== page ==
Photo: Buddy pictured at right with Reg Lindsay (left) and Rocky Page.

During 1951, I had several letters from the late Bob Fricker of 5AD Adelaide. I recall making, and sending him, a special record for their Good Friday appeal for the Adelaide Children's Hospital. It was played on the day of the appeal, together with other Australian country music artists. This had to be sent on a specially made record because, as I have stated before, there were no such things as tape recorders at that time. The first time that I ever recorded on anything of this nature, was on an old wire recorder that I believe was made by (the late) Spec (Cyril) Hunt at 2TM.

In October-November 1951, I had a quarter hour programme each Wednesday, for five weeks on 2TM. This was to advertise the P & A Northern Championship Rodeo. The programme included a talent quest to be held on the night of November 10th. I had donated a cup as part of the prize and had the honour of being one of the judges. The other two judges were two good friends of mine, namely Kid and Kim Mahoney. The talent quest was won by Geoff Brown.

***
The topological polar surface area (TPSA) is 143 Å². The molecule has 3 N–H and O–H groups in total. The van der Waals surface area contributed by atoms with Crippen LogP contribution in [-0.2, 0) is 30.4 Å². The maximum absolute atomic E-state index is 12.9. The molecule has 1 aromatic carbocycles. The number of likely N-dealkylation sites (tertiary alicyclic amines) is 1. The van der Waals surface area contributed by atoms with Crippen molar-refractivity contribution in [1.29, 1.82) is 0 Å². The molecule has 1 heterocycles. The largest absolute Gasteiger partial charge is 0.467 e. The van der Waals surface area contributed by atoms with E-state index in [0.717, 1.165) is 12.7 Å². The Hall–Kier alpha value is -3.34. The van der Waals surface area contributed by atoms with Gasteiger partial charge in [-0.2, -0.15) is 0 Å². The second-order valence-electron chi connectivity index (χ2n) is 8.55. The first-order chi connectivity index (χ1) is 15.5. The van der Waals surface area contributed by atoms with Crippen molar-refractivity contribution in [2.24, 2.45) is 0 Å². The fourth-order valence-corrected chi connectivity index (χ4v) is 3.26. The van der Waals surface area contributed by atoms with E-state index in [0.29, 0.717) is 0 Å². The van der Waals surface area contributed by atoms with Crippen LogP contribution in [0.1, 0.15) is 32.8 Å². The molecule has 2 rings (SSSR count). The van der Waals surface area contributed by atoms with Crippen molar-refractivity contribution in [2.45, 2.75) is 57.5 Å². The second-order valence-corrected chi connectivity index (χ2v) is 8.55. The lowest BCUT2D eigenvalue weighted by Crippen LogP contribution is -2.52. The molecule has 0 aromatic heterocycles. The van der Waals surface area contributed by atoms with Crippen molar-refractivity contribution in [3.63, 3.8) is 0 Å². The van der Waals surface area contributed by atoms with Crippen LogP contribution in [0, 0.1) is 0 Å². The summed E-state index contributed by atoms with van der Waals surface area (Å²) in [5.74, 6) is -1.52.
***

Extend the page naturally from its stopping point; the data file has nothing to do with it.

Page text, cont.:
On 2nd March I952, I was asked to appear as a guest artist on the Stamina Show, one of the big radio shows of that time. Some of the big names who appeared on the show included Willie Fennell, the (late and great) Roy Rene (MO), Hal Lashwood, Allan Code and Thea Walters. I also appeared at a later date on the Aspro Show, another of the big radio shows of that era, with many of the same artists, including Willie Fennell and MO.

In 1952-1953, I did a number of trips to Lismore for the Radio Ranch shows with Slim Dusty and others.

During the mid 1950s I received payment through A.P.R.A. (Australasian Performing Right Association Limited) for American royalties. I also received, again through A.P.R.A. payment of royalties from A.S.C.A.P. (American Society of Composers, Authors and Publishers.) And still receive these payments from time to time.